Hester Furious at Smith Firing but Should Be Angry at Himself as Well

Andrew GardaFeatured ColumnistDecember 31, 2012

My first reaction to Devin Hester going off and threatening to retire because Lovie Smith just got fired was to tell Hester not to let the door hit him in the rear end as he left.

After all, Hester has been nothing but a distraction for the coaching staff since the ridiculous notion entered the coaches' heads to make him a wide receiver. In fact, his failure to grasp concepts like route running and, I don't know, catching the ball are probably part of the reason Smith got fired in the first place.

Certainly the failure factored into Smith's release to some extent considering how much time was wasted in trying to do what was clearly impossible.

Maybe if Hester had been able to perform even the most basic aspects of being a wide receiver, Lovie Smith might still be employed. Probably not, but it would have been one less failure for the team to point to when it let Smith go.

Frankly, Hester threatening to retire is laughable. What does it do? He's not even that effective of a returner these days, and there are definitely fast players coming out of college every year who could be groomed to replace him.

If a middling player retires in the offseason and nobody notices, does he make a sound? I guess he does, but it's more of a high pitched whine than a thud.

Nobody is going to rethink his or her stance on Smith because their occasionally dynamic punt returner decides to retire—or threatens to. Maybe a Tom Brady or Calvin Johnson might have some input on a firing, but even then probably not. Peyton Manning didn't in Indianapolis.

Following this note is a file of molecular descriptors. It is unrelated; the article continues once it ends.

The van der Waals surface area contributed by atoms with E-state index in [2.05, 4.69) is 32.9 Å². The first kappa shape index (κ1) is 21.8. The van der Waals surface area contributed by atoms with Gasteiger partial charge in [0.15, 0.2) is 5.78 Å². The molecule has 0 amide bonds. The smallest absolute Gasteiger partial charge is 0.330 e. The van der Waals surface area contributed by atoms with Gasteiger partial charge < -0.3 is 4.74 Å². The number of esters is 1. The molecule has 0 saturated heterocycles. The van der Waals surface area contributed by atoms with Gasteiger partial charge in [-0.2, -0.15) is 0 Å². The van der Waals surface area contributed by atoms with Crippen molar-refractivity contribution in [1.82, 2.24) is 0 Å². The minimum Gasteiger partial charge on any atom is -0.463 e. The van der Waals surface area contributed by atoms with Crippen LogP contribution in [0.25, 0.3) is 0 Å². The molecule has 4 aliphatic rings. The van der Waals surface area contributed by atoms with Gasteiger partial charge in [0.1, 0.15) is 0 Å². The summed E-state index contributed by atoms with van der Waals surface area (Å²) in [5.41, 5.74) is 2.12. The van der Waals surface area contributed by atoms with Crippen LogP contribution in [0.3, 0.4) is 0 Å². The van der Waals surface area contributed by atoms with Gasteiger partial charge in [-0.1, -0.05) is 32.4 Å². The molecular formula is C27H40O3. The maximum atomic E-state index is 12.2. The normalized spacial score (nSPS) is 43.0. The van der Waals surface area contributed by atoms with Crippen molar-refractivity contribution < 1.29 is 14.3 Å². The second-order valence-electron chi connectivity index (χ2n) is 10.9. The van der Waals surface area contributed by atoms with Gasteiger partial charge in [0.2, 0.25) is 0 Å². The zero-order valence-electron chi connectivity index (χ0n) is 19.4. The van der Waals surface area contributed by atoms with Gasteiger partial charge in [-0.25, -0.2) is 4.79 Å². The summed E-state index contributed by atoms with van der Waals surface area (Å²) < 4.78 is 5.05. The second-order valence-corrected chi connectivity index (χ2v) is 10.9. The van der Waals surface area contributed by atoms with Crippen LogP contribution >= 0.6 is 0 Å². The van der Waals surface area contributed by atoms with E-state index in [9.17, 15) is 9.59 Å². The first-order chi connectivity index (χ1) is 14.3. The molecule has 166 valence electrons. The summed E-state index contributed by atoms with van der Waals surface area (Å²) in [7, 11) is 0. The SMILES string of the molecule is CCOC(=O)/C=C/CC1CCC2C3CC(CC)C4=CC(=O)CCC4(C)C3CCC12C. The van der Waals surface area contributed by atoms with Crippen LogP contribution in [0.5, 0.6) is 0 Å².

The loyalty shown by Hester is laudable for sure, as was the sadness Jay Cutler displayed when he found out about Smith's firing via text during his radio show.

There's a whole other article to be written about how lame that is too.

However, this is the NFL. It's a league of adults who know how the world works. They know—or should know—that the NFL also stands for "Not For Long."

So, while I appreciate that Hester is hurt to see his coach get fired, it's ridiculous to threaten to retire because of it. It's a job, and when you don't perform up to expectations, you don't have it anymore.

Which, all things being equal, is something Hester should keep in mind in terms of his own job and how he has performed.


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